One hot afternoon, a truck driver, a Lutheran Minister and some of his congregation, a bunch of Evangelical Christians, a Rabbi, and a bunch of teenagers joined hands forming a prayer circle in a yard.
I know this sounds like the beginning of a possibly questionable joke. However, the story is true. The setting: the yard of an 89 year old woman in a Houston suburb about a week after floods from Hurricane Harvey devastated her home.
The woman and her son, the truck driver of the story, could not afford to relocate her. Nor could they afford the initial cost of cleaning out the wet structure of her home before mold set in and ruined it further. So, the truck driver asked his pastor, the Lutheran Minister, for help. The Evangelical Christians were many of the woman’s neighbors. The Rabbi was a family friend. The youth, well they were desperate to do something useful after a week without their electronics (their admission, as told to the reporter 😊 ).
The New York Times reporter chose to focus on this particular woman, because 25 years before she traveled to Florida to help people deal with the devastation wrought on their homes after Hurricane Andrew. “I never thought I would need the same thing someday,” she told the reporter.
Isn’t that true for all of us? We never think we could ever need help. Sometimes, we try to deny that we need or want others to help us. But, really it’s not true nor healthy. A few years ago, I needed surgery. A couple of days before I went to the hospital, I bumped into the chair of the casserole committee. It dawned on me that maybe my husband could use the help with meals. I thought I would try to give him one less thing to do the first few days after I came home. So, I asked for a few meals. I said nothing else. After all, I didn’t want to be a ‘bother’ to anyone. I just wanted a little help…my family didn’t ‘need’ more.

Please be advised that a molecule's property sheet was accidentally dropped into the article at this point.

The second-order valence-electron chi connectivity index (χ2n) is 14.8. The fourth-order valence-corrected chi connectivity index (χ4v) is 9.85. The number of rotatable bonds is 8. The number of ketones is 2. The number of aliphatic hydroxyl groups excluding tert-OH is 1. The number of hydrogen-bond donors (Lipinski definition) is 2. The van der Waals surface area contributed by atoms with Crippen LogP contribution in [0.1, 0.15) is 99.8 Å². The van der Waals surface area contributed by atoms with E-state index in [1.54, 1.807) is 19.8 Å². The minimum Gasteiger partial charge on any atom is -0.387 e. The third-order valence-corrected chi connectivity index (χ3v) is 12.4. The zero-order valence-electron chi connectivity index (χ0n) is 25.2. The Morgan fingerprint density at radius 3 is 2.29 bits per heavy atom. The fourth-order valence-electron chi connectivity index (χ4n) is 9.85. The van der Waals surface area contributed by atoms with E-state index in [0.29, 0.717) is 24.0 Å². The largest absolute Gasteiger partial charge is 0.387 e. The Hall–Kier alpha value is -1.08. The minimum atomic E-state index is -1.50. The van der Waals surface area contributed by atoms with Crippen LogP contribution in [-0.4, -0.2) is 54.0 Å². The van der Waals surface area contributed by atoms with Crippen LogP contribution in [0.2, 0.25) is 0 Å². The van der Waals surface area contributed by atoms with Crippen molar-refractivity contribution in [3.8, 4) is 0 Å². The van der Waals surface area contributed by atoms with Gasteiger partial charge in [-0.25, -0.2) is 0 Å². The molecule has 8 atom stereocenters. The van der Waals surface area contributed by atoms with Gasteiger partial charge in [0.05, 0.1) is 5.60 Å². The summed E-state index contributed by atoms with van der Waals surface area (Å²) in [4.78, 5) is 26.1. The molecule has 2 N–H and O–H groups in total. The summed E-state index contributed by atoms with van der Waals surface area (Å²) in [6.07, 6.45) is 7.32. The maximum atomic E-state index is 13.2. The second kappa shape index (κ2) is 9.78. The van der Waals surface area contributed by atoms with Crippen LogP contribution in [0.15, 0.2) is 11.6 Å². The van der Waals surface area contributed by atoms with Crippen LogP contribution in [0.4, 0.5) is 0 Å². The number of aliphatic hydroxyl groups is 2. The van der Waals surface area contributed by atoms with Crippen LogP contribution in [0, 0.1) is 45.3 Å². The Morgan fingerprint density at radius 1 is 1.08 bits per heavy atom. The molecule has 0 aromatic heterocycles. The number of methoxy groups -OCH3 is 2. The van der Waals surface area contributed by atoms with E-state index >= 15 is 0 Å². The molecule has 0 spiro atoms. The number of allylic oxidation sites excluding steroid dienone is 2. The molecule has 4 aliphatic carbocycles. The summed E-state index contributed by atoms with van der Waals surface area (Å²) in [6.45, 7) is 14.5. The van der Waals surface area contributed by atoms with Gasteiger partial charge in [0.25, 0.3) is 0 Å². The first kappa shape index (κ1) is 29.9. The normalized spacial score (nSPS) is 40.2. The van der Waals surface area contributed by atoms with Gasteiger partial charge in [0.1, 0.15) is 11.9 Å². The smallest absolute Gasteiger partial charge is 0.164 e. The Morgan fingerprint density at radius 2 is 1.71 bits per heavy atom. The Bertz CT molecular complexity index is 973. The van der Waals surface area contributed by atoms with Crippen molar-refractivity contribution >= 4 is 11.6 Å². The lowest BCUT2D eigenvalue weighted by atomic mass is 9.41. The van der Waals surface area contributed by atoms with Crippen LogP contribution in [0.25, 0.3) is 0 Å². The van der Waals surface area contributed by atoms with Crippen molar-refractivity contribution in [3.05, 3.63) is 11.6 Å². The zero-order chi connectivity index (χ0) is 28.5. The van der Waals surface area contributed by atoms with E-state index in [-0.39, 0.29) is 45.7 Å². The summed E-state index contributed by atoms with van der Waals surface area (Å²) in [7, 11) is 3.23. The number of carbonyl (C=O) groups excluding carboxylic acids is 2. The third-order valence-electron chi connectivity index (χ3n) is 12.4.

Well, 2 days later, a very worried Reverend Nancy called me. She expressed true concern about my need for surgery and what could the Church could do to help. To this day, I feel bad that I assumed it was a bother to ask for help. I had a whole Church of people as a resource. People who wanted to help! When Nancy insisted that the Church would be there for me, I added my name to the prayer list. I asked for help getting my son to Church so he could acolyte until I was allowed to drive again. And, an army of very good cooks provided meals that were not casseroles. The meals helped my husband tremendously. For a long while after my name came off the prayer list, people asked after my health. I am grateful to report that my surgery was a success. I thank God every day for my continued health. And I know that if I should ever have a need again, I can call and ask.
We often use the word “community” to refer to the place we live. In reality, “community” is the people in the place. It’s our family. It’s the people we live next to. It’s the Church we belong to. It’s the town we live in. It’s people who through disaster after disaster have demonstrated that coming together to help each other is what we should do. It’s what we are called to do.
And, when I say “called”- I mean asking for help as well as providing help.
Who knows when any one of us could end up in a rag tag, diverse prayer circle praying to the same God- thanking Him that the tragedy was not worse and sending people from our communities to help.
Yours In Christ,
Karen Rodgers, Vestryperson